A recent study has brought to light the extensive impact that climate change could have on global precipitation patterns, potentially affecting billions of people worldwide.
The study, published in Nature Communications, reveals that changes in rainfall patterns due to climate change could lead to significantly drier or wetter conditions for vast segments of the global population.
The research indicates that under an intermediate greenhouse gas (GHG) emissions scenario, about 3 billion people, or 38% of the current global population, might face major changes in precipitation patterns by the century's end.
This scenario could see 266.52 million people experiencing drier conditions and a staggering 2.76 billion facing wetter conditions. However, under a high GHG emissions scenario, the number of affected individuals could rise to 5 billion, or 65.6% of the global population.
These shifts in precipitation are expected to have profound implications for extreme weather events, including floods and wildfires. The study highlights that regions across the Earth's landmass, already grappling with climate change effects, are likely to experience robust wetting and drying trends.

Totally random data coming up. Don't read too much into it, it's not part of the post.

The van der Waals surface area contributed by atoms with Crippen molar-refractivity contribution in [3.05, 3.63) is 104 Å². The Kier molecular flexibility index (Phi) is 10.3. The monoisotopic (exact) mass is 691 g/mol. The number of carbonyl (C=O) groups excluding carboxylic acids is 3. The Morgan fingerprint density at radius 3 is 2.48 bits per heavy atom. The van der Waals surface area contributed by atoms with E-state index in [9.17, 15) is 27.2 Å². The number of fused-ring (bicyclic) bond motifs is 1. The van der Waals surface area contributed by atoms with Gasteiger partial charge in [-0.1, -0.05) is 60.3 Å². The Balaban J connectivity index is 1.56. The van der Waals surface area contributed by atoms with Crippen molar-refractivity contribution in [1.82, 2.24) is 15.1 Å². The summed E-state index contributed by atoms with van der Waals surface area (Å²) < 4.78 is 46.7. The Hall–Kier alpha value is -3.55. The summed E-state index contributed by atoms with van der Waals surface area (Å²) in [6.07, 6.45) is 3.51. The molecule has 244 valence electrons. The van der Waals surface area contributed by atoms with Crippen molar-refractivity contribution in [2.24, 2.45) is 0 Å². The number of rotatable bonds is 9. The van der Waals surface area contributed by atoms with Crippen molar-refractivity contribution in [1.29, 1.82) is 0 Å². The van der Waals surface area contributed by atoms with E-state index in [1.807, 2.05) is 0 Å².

Areas such as Mediterranean Europe, North Africa, central America, the Caribbean, southern South America, eastern Brazil, the Amazon, and Western Australia are projected to see significant drying. In contrast, regions like Asia, Northern Europe, northwestern United States, and central Africa might witness substantial increases in rainfall.
The study utilized multiple climate models to project these changes under an intermediate-to-high emissions envelope.
It also focused on regional concerns, particularly in North India, where a decline in post-monsoon rainfall and minimal winter snowfall have been linked to a decrease in the intensity of western disturbances, a pattern influenced by evolving climate conditions.